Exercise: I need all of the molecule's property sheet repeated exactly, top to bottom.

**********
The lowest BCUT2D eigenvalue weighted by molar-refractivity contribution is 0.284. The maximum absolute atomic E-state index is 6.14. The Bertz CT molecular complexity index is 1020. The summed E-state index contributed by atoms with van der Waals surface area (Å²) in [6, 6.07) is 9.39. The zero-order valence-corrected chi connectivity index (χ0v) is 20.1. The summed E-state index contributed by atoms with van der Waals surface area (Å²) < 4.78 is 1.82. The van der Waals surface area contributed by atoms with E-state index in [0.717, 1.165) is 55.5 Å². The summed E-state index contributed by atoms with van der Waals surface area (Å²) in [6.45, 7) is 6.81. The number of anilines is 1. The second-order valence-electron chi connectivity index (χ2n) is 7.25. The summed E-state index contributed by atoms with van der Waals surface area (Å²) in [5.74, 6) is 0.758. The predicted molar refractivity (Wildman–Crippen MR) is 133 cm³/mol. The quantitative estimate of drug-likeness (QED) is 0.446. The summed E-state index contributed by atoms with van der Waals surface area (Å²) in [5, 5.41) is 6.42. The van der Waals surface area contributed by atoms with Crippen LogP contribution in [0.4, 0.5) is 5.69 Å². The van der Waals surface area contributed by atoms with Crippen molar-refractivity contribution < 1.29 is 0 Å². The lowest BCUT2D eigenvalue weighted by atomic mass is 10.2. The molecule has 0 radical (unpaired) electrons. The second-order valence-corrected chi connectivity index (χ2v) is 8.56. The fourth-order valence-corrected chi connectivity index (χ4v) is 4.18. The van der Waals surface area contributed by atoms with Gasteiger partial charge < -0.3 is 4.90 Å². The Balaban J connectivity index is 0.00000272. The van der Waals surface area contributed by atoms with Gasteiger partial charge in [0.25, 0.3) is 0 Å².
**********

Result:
The lowest BCUT2D eigenvalue weighted by molar-refractivity contribution is 0.284. The maximum absolute atomic E-state index is 6.14. The Bertz CT molecular complexity index is 1020. The summed E-state index contributed by atoms with van der Waals surface area (Å²) in [6, 6.07) is 9.39. The zero-order valence-corrected chi connectivity index (χ0v) is 20.1. The summed E-state index contributed by atoms with van der Waals surface area (Å²) < 4.78 is 1.82. The van der Waals surface area contributed by atoms with E-state index in [0.717, 1.165) is 55.5 Å². The summed E-state index contributed by atoms with van der Waals surface area (Å²) in [6.45, 7) is 6.81. The number of anilines is 1. The second-order valence-electron chi connectivity index (χ2n) is 7.25. The summed E-state index contributed by atoms with van der Waals surface area (Å²) in [5.74, 6) is 0.758. The predicted molar refractivity (Wildman–Crippen MR) is 133 cm³/mol. The quantitative estimate of drug-likeness (QED) is 0.446. The summed E-state index contributed by atoms with van der Waals surface area (Å²) in [5, 5.41) is 6.42. The van der Waals surface area contributed by atoms with Crippen LogP contribution in [0.4, 0.5) is 5.69 Å². The van der Waals surface area contributed by atoms with Crippen molar-refractivity contribution < 1.29 is 0 Å². The lowest BCUT2D eigenvalue weighted by atomic mass is 10.2. The molecule has 0 radical (unpaired) electrons. The second-order valence-corrected chi connectivity index (χ2v) is 8.56. The fourth-order valence-corrected chi connectivity index (χ4v) is 4.18. The van der Waals surface area contributed by atoms with Gasteiger partial charge < -0.3 is 4.90 Å². The Balaban J connectivity index is 0.00000272. The van der Waals surface area contributed by atoms with Gasteiger partial charge in [0.25, 0.3) is 0 Å².